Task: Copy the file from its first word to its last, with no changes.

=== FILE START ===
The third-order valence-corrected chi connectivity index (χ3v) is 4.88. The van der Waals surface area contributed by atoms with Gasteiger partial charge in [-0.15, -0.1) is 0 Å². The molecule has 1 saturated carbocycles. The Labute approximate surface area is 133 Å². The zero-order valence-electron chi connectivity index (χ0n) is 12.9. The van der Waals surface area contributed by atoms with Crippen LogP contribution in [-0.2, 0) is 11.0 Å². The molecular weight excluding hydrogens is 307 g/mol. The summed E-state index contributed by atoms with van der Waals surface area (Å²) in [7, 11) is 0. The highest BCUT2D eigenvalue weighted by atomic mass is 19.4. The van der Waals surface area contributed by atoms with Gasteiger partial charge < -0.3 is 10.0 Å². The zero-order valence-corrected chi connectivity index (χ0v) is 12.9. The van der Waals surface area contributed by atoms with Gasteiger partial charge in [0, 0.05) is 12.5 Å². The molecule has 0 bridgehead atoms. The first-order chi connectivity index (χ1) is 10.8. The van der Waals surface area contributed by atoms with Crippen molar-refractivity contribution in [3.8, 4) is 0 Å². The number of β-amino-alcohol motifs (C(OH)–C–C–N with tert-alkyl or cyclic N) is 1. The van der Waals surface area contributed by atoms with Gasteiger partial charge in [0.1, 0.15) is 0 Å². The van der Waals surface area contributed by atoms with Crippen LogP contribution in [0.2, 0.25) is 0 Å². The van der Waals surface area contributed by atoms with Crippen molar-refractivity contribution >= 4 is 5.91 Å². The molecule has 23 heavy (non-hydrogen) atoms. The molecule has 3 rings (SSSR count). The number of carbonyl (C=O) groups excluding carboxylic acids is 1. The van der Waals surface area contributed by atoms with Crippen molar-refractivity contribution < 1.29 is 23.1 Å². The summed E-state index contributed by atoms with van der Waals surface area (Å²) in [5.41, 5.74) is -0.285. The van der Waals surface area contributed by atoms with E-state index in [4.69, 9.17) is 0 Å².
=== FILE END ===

The third-order valence-corrected chi connectivity index (χ3v) is 4.88. The van der Waals surface area contributed by atoms with Gasteiger partial charge in [-0.15, -0.1) is 0 Å². The molecule has 1 saturated carbocycles. The Labute approximate surface area is 133 Å². The zero-order valence-electron chi connectivity index (χ0n) is 12.9. The van der Waals surface area contributed by atoms with Crippen LogP contribution in [-0.2, 0) is 11.0 Å². The molecular weight excluding hydrogens is 307 g/mol. The summed E-state index contributed by atoms with van der Waals surface area (Å²) in [7, 11) is 0. The highest BCUT2D eigenvalue weighted by atomic mass is 19.4. The van der Waals surface area contributed by atoms with Gasteiger partial charge < -0.3 is 10.0 Å². The zero-order valence-corrected chi connectivity index (χ0v) is 12.9. The van der Waals surface area contributed by atoms with Gasteiger partial charge in [0, 0.05) is 12.5 Å². The molecule has 0 bridgehead atoms. The first-order chi connectivity index (χ1) is 10.8. The van der Waals surface area contributed by atoms with Crippen molar-refractivity contribution in [3.8, 4) is 0 Å². The number of β-amino-alcohol motifs (C(OH)–C–C–N with tert-alkyl or cyclic N) is 1. The van der Waals surface area contributed by atoms with Gasteiger partial charge in [0.1, 0.15) is 0 Å². The van der Waals surface area contributed by atoms with Crippen LogP contribution in [0.2, 0.25) is 0 Å². The van der Waals surface area contributed by atoms with Crippen molar-refractivity contribution >= 4 is 5.91 Å². The molecule has 23 heavy (non-hydrogen) atoms. The molecule has 3 rings (SSSR count). The number of carbonyl (C=O) groups excluding carboxylic acids is 1. The van der Waals surface area contributed by atoms with Crippen molar-refractivity contribution < 1.29 is 23.1 Å². The summed E-state index contributed by atoms with van der Waals surface area (Å²) in [5.41, 5.74) is -0.285. The van der Waals surface area contributed by atoms with E-state index in [4.69, 9.17) is 0 Å².